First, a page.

[MUD-Dev] Virtual rooms (was: RP thesis...)

Shawn Halpenny malachai at iname.com
Tue May 27 12:11:02 New Zealand Standard Time 1997


clawrenc at cup.hp.com wrote:
> 
> In <338480E0.167EB0E7 at iname.com>, on 05/22/97
>    at 07:09 PM, Shawn Halpenny <malachai at iname.com> said:
> 
> >Yeah, a degree of
> >generalization is necessary to try and cover all the bases, but I
> >think I'll draw the line at some arbitrary point where I'm content
> >that it may not be "real", but it's "real enough".  A number of the
> >possibilities could probably be ruled out when terrain type is
> >factored in.  For example, in dense rain forest with a couple meters
> >of detritus beneath your feet, you'll be unlikely to find some
> >pebbles and would probably opt for notching the nearest tree.
> >Educated guesses at what can be excluded are necessary, or there's no
> >need for me to model anything:  I'd be working with the real thing.
> 
> I would prefer to do something along the line of:
> 
>   Have virtual rooms modeled much as you documented.
> 
>   Have the descriptions etc for those rooms be generated in a
>     predictable and repeatable manner.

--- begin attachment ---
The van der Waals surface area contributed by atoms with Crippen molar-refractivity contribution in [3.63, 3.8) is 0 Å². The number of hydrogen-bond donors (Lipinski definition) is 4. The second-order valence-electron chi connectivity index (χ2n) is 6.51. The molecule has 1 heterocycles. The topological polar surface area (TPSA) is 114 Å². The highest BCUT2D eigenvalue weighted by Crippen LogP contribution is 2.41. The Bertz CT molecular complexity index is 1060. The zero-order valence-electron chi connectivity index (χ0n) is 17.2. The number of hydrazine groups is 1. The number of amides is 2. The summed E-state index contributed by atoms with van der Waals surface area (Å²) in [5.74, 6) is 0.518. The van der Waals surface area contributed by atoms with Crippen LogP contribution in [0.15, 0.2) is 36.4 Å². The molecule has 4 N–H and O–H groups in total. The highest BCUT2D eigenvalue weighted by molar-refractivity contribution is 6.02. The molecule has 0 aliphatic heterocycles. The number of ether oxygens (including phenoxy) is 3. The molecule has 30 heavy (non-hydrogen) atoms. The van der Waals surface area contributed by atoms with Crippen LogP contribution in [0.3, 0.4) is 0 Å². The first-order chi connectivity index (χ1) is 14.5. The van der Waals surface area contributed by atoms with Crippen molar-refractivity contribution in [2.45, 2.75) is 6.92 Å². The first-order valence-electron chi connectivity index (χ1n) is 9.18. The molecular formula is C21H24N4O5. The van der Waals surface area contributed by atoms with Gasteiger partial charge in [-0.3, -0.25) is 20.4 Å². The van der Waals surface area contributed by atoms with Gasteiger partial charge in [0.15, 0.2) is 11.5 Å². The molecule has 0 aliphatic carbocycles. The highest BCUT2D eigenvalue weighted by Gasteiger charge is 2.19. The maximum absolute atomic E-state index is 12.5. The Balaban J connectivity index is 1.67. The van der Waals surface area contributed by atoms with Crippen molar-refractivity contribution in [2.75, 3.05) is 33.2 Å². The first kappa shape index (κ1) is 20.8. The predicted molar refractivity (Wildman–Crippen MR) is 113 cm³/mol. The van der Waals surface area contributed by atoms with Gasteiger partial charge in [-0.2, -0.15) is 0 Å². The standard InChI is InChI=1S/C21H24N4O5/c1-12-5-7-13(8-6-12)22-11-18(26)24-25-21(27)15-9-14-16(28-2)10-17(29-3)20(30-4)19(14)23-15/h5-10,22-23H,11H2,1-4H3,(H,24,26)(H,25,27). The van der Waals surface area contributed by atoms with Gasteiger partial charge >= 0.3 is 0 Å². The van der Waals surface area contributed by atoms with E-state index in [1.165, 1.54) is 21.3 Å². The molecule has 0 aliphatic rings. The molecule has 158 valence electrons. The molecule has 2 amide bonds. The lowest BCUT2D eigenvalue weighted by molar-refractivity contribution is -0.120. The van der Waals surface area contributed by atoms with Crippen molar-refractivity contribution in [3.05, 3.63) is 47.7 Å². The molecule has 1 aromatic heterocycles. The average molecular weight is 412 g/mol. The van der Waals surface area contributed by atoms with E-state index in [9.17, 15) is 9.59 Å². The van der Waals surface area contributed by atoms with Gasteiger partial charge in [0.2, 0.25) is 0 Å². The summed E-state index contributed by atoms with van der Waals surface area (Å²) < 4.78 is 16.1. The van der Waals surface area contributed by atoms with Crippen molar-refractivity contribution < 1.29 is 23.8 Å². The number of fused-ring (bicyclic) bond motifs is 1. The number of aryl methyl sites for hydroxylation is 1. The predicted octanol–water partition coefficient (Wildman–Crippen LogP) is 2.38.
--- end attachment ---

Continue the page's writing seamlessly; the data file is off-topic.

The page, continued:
This is what I intend.  Room descriptions for regions where there aren't
true rooms (that is, rooms not built by someone) are generated depending on
their terrain and geographical location.

>   Have a concept of a generic object which can be applied to such
>     a virtual room to cause and track permanent changes to it (eg
>     the blazed tree, the scars, paint etc).

I think this is the sort of thing I mentioned, although I didn't mention
the driving mechanism behind it.  All objects are essentially the same,
the only difference being the variables and methods defined on each
object.  Object B derived from A will have all the properties of A unless
they are overridden, and can add any desired new properties.  This implies
a blaze on a tree can be done with very minimal change (a couple of
strings representing the description and keywords attached to it) to an
already existing pebble design.  

>   Have similar virtual object references which place real objects
>     in virtual rooms along with placement data (a particular
>     arrangement of pebbles).

Same as above.

>   Have an automatic creation/instantiation structure such that an
>     objects only referred to in a virtual room description can be
>     instantiated from a template of generic such objects and placed
>     in the room as above if changes are made to or concerning it.

Now I'm not sure I want to categorize the objects into those that only
exist in virtual rooms and those that do not.  There isn't any reason a
blaze on a tree in a virtual room can't be used in a built-room.  I assume